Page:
|refine|              |send|

This informs those who are curious about what the fee gets them.

It gets them a good deal, as indicated by the term ‘refund’. It is strongly implied that the wallet is going to make sure the transaction happens and that it is going to get a refund if possible.

The display also gives a user an expectation that there is a chance for failure, but that they are covered to some extent. They can drag the slide to 10x the current fee, and can see how many minutes of congestion that will cover them for, and how much that will cost. This is a ‘safe’ activity, because the refund mechanism protects this aspect of the fee.

This page can be thought of as ‘eventuality’, users can express their strong desire for urgent inclusion here. The time is displayed as with minutes and seconds (E.g., 4min 2s or 0min 56s)

The |refine| button is exposed now, which tells the user that there is more that could be done, but that it may be nuanced. Perhaps most people would return to the main page, or take a quick look and then return.

(implementation note, n minutes is calculated by taking the slider val and multiplying by the block time 14 * val before converting to mins and secs. The x.xxx ETH fee is calculated as protocol BaseFee, slider val and transaction gas conversion: BaseFee * val * TxGasLimit)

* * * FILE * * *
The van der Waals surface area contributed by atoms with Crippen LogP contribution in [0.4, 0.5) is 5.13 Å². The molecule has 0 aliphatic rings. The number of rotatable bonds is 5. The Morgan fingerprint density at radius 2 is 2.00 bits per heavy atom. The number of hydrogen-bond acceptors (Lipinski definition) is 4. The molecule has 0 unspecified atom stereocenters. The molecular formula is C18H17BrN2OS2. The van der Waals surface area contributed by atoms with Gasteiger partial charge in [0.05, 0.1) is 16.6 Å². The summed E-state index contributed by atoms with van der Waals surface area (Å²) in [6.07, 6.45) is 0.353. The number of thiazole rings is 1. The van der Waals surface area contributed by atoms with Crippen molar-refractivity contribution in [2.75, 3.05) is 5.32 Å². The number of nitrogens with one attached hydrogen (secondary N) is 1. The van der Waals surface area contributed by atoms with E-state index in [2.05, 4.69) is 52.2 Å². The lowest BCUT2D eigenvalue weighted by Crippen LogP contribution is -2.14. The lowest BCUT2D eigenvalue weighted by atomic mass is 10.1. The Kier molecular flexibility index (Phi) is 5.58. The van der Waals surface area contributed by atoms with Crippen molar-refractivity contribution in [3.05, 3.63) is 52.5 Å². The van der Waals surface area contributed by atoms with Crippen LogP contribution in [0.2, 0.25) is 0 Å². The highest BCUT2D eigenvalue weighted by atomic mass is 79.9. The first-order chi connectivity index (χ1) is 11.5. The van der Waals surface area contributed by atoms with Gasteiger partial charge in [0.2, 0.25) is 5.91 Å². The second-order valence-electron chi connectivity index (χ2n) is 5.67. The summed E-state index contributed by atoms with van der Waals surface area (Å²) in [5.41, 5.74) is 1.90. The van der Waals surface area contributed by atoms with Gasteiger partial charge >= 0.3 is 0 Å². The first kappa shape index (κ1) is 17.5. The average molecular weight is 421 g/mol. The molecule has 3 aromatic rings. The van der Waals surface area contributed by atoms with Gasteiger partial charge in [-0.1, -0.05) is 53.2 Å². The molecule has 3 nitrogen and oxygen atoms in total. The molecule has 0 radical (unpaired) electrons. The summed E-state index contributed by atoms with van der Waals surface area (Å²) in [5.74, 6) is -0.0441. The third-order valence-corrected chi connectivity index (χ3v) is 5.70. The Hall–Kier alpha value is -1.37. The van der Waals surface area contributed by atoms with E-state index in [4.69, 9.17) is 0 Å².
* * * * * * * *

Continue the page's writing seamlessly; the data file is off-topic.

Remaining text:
The |refine| button

Here the user may want to express their preference for urgency. This is expressed in terms of changing a Gas Premium.

|<- save & back|        |limit & nonce|
x.xxx ETH fee includes:
m times basefee (excess refunded).

-1-----------2-----------10-
             ^

Plus a Gas Premium (always paid):
2 nanoether
Recent Gas Premium values are:

[low 1]  [median 2]  [high 5]

Or enter Gas Premium: [ 1 ] nanoether.

|Gas Premium stats|              |send|

Not that the low, med, high values are the 1st, 50th and 90th percentiles. See implementation notes at the bottom of this section. Now the user is exposed to the breakdown of their transaction.